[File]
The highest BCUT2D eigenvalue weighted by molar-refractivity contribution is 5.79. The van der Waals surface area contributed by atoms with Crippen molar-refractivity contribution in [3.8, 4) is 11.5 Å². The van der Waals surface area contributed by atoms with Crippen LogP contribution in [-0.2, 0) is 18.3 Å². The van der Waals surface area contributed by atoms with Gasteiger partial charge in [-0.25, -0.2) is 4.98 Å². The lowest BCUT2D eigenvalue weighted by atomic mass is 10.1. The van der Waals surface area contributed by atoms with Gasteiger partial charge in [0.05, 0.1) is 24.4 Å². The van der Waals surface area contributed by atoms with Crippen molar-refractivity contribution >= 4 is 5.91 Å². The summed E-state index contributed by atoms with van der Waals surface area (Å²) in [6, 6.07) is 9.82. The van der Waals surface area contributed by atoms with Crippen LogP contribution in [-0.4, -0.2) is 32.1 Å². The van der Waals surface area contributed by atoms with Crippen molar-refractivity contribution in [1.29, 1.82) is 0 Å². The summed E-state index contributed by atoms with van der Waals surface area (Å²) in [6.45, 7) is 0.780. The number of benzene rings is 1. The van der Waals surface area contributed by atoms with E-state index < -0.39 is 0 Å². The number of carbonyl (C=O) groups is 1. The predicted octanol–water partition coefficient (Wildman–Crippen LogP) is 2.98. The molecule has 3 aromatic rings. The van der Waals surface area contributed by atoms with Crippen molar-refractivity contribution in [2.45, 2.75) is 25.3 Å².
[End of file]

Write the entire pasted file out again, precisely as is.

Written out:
The highest BCUT2D eigenvalue weighted by molar-refractivity contribution is 5.79. The van der Waals surface area contributed by atoms with Crippen molar-refractivity contribution in [3.8, 4) is 11.5 Å². The van der Waals surface area contributed by atoms with Crippen LogP contribution in [-0.2, 0) is 18.3 Å². The van der Waals surface area contributed by atoms with Gasteiger partial charge in [-0.25, -0.2) is 4.98 Å². The lowest BCUT2D eigenvalue weighted by atomic mass is 10.1. The van der Waals surface area contributed by atoms with Gasteiger partial charge in [0.05, 0.1) is 24.4 Å². The van der Waals surface area contributed by atoms with Crippen molar-refractivity contribution >= 4 is 5.91 Å². The summed E-state index contributed by atoms with van der Waals surface area (Å²) in [6, 6.07) is 9.82. The van der Waals surface area contributed by atoms with Crippen LogP contribution in [-0.4, -0.2) is 32.1 Å². The van der Waals surface area contributed by atoms with Crippen molar-refractivity contribution in [1.29, 1.82) is 0 Å². The summed E-state index contributed by atoms with van der Waals surface area (Å²) in [6.45, 7) is 0.780. The number of benzene rings is 1. The van der Waals surface area contributed by atoms with E-state index < -0.39 is 0 Å². The number of carbonyl (C=O) groups is 1. The predicted octanol–water partition coefficient (Wildman–Crippen LogP) is 2.98. The molecule has 3 aromatic rings. The van der Waals surface area contributed by atoms with Crippen molar-refractivity contribution in [2.45, 2.75) is 25.3 Å².